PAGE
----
It has been said a “Picture worth a thousand words.” how can I get my photos to be that chatty? Communicating should be intentional, direct, tactful, transparent, considerate and kind. How is this possible in photography? Well, let us take a look at some examples.
I was recently watching a movie based on a historic event and during the movie I was amazed to see the detail and clarity with which the director communicated the points of history as the events occurred. It drew me in and kept showing one key issue, leaving the others minor. To draw out a point in the same way it is important to ask questions and answer them with observable facts.
Here is an example of what I mean by “communication”: How does a film director communicate the difference between the camera’s view and a cast member’s point of view? This is not a question I want to answer for you, but more of a question for you to ponder, to answer and add to your skill set. I have rolled this question around in my mind for some time and I have concluded that I can find new methods to experiment with as I see other techniques used.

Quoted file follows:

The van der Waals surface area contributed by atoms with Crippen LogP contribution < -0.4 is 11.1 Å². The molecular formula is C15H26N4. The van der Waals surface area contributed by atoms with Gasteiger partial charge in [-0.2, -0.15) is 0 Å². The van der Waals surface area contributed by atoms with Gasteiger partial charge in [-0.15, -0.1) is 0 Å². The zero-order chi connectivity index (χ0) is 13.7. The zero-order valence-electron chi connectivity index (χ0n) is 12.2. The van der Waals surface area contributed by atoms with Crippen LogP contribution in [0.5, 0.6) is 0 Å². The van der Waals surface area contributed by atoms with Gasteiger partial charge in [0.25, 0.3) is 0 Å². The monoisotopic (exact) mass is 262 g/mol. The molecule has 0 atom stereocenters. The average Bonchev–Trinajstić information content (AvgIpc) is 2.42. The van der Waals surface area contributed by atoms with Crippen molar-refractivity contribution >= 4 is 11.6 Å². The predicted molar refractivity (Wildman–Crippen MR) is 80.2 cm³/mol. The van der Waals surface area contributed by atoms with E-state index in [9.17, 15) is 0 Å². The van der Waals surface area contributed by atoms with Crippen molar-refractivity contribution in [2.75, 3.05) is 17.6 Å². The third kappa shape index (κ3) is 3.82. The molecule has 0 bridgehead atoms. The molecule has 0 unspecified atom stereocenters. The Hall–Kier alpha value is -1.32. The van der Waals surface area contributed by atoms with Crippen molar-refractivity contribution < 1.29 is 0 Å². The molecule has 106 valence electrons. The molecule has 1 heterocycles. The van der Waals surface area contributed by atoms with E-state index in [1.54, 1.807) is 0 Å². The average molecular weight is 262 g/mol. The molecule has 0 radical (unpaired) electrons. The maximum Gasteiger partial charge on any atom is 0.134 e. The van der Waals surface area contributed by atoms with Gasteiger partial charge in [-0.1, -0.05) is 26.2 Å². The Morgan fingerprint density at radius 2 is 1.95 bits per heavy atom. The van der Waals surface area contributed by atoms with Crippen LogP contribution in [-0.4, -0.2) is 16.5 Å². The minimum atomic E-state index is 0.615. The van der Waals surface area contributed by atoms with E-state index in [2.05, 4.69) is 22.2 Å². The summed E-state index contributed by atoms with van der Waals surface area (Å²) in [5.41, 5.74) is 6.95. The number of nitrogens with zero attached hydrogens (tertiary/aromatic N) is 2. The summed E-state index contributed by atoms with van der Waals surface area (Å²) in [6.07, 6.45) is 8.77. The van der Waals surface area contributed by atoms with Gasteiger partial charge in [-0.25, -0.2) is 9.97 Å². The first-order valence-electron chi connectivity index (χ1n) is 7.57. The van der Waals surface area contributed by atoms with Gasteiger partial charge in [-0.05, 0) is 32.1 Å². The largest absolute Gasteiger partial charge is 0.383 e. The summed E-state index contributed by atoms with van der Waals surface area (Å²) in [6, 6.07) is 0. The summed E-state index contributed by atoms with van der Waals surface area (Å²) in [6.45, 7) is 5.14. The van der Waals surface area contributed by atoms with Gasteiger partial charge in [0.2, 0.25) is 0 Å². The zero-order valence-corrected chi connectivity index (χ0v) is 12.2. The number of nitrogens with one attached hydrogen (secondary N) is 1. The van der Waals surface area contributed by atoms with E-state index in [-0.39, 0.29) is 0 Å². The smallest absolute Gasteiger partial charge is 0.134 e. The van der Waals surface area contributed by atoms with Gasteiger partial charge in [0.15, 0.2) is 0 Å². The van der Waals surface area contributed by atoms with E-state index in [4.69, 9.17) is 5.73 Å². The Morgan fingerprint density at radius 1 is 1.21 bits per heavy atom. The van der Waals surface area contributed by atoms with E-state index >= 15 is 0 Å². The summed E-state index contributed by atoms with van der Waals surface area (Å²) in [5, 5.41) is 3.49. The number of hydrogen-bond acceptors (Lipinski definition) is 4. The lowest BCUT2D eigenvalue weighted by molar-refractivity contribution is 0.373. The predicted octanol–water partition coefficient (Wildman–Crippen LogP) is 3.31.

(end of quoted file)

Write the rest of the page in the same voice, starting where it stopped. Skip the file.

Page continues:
How can I take these principles and add them to my still photography? After the shot type is selected, planning the scene is important. Is the person looking through the camera’s field of view watching someone through a window? Is this person hiding from someone? Could there be a hand, arm or feet seen in the shot from whose perspective the camera captures the scene?
This is a wise open realm to be explored. Not every attempt has to be perfect and you can certainly learn from your own photographs as well as you can from another’s, so enjoy and get some experience!
Little things that might otherwise never be considered in portraits are good to keep accessible. These little things should target a purpose for the photo.